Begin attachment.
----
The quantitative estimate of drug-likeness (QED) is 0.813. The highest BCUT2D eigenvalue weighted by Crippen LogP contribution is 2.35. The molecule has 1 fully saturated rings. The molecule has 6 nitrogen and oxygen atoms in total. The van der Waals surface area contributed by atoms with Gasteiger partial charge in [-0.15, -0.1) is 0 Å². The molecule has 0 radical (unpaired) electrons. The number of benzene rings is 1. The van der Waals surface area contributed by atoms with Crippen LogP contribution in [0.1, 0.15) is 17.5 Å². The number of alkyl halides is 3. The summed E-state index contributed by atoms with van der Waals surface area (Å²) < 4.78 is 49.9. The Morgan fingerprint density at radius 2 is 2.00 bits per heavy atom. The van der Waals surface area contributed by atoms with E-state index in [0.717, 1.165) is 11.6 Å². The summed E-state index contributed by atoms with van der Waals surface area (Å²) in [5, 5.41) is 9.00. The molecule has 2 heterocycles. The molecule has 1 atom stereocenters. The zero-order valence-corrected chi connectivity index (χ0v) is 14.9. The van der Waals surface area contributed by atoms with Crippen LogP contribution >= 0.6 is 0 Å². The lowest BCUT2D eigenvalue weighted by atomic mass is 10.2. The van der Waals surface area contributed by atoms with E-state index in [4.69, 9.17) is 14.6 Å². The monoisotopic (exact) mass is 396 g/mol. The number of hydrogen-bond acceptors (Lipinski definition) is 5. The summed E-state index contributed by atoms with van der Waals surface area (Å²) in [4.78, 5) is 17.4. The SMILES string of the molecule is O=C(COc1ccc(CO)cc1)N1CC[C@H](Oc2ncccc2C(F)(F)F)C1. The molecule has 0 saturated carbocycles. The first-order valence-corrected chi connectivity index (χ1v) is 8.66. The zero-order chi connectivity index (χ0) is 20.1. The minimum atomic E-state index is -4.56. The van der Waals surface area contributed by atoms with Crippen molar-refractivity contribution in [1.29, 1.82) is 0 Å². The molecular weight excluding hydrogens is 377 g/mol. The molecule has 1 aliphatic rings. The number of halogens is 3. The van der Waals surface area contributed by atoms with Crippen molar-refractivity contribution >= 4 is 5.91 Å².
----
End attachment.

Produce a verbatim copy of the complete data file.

The quantitative estimate of drug-likeness (QED) is 0.813. The highest BCUT2D eigenvalue weighted by Crippen LogP contribution is 2.35. The molecule has 1 fully saturated rings. The molecule has 6 nitrogen and oxygen atoms in total. The van der Waals surface area contributed by atoms with Gasteiger partial charge in [-0.15, -0.1) is 0 Å². The molecule has 0 radical (unpaired) electrons. The number of benzene rings is 1. The van der Waals surface area contributed by atoms with Crippen LogP contribution in [0.1, 0.15) is 17.5 Å². The number of alkyl halides is 3. The summed E-state index contributed by atoms with van der Waals surface area (Å²) < 4.78 is 49.9. The Morgan fingerprint density at radius 2 is 2.00 bits per heavy atom. The van der Waals surface area contributed by atoms with E-state index in [0.717, 1.165) is 11.6 Å². The summed E-state index contributed by atoms with van der Waals surface area (Å²) in [5, 5.41) is 9.00. The molecule has 2 heterocycles. The molecule has 1 atom stereocenters. The zero-order valence-corrected chi connectivity index (χ0v) is 14.9. The van der Waals surface area contributed by atoms with Crippen LogP contribution >= 0.6 is 0 Å². The lowest BCUT2D eigenvalue weighted by atomic mass is 10.2. The van der Waals surface area contributed by atoms with E-state index in [4.69, 9.17) is 14.6 Å². The monoisotopic (exact) mass is 396 g/mol. The number of hydrogen-bond acceptors (Lipinski definition) is 5. The summed E-state index contributed by atoms with van der Waals surface area (Å²) in [4.78, 5) is 17.4. The SMILES string of the molecule is O=C(COc1ccc(CO)cc1)N1CC[C@H](Oc2ncccc2C(F)(F)F)C1. The molecule has 0 saturated carbocycles. The first-order valence-corrected chi connectivity index (χ1v) is 8.66. The zero-order chi connectivity index (χ0) is 20.1. The minimum atomic E-state index is -4.56. The van der Waals surface area contributed by atoms with Crippen molar-refractivity contribution in [1.29, 1.82) is 0 Å². The molecular weight excluding hydrogens is 377 g/mol. The molecule has 1 aliphatic rings. The number of halogens is 3. The van der Waals surface area contributed by atoms with Crippen molar-refractivity contribution >= 4 is 5.91 Å².